For the 2016 spring issue of The North American Review, I was inspired to have the viewer of the magazine be an outsider peering in. Since “Angel Dust” deals with magical moments in secret, it gave more importance that the readers are looking from the outside. I recently started to buy more photography books for reference and found this unique book, entitled Elsewhere by Marieken Verheyen, which is filled with different windows around the world. I was inspired by the how narrative can be achieved simply by looking through windows and seeing how people lived inside and outside the window. This short story was an opportunity for me to use the window as a way to show how the girls used their magic as well as emphasize that this a concealed moment between them.
This scene takes place in the basement, which have distinctive windows. This gives the viewer the immediate observation where the setting is by using the close proximity of the grass and the brick and stone exterior as additional clues. In addition, I wanted to have the viewer constantly looking at the two sisters. This was achieved by the direction of the grass and flowers, as well as the lighting. These design elements invite the viewer to look straight at the girls and if the eye wonders, then the vegetation redirects them back to what is happening in the window. The ceiling lights in the basement also allow the readers to continue to keep their eyes on the sisters.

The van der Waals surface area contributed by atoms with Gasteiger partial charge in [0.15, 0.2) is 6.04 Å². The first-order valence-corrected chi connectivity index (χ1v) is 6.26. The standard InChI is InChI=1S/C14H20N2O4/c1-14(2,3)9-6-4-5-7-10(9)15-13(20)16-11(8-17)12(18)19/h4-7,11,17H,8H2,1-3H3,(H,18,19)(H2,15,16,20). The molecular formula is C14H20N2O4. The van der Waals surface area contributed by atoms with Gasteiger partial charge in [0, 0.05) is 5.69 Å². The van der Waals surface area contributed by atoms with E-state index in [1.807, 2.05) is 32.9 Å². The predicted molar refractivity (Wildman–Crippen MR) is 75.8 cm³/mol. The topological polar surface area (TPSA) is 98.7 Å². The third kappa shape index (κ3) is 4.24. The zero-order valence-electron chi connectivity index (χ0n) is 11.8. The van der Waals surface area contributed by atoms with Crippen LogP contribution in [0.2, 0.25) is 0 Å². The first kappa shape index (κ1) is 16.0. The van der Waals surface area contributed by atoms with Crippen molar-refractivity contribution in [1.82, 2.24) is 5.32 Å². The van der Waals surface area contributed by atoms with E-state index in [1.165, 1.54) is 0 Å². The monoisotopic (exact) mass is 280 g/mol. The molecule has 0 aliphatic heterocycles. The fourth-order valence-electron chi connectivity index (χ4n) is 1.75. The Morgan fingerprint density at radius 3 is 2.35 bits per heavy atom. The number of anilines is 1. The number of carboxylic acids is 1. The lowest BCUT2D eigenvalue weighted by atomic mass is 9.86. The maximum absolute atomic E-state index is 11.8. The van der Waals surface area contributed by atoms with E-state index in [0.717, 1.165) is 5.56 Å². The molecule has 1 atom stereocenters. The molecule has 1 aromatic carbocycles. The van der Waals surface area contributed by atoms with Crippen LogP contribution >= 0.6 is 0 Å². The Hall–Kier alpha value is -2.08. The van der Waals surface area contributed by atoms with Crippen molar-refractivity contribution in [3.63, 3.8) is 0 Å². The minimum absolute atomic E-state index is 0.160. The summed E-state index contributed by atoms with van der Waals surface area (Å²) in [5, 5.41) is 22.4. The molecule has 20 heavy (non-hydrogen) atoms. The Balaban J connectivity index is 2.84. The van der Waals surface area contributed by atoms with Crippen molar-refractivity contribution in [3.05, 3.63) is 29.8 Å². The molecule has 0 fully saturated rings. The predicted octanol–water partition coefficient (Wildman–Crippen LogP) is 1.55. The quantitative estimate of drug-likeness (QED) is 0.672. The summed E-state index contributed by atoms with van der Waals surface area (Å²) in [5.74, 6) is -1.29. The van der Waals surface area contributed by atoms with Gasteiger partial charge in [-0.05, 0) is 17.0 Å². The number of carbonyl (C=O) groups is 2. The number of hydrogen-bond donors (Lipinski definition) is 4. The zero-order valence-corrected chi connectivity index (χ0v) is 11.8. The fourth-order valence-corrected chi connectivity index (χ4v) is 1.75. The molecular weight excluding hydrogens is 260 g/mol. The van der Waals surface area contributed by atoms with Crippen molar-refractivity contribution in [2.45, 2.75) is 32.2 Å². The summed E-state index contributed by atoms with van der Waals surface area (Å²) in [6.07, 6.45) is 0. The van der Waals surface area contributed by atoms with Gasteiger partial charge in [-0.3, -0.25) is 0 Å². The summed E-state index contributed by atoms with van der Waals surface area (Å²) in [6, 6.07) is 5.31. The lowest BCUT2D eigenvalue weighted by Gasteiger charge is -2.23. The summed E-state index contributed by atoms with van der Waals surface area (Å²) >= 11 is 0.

I wanted to emphasize the sisters’ attempt to be discreet about using their magical dust in a private environment. I love the joy that people experience when they first experience something and hope to communicate that in this piece. In the short story, their uncle was also in the scene, but I wanted the purity of youth to shine through as well as illustrate that this is a moment between two young sisters. “Angel Dust” is a story of two sisters, and I wanted this special moment between them be the prime focus to this illustration.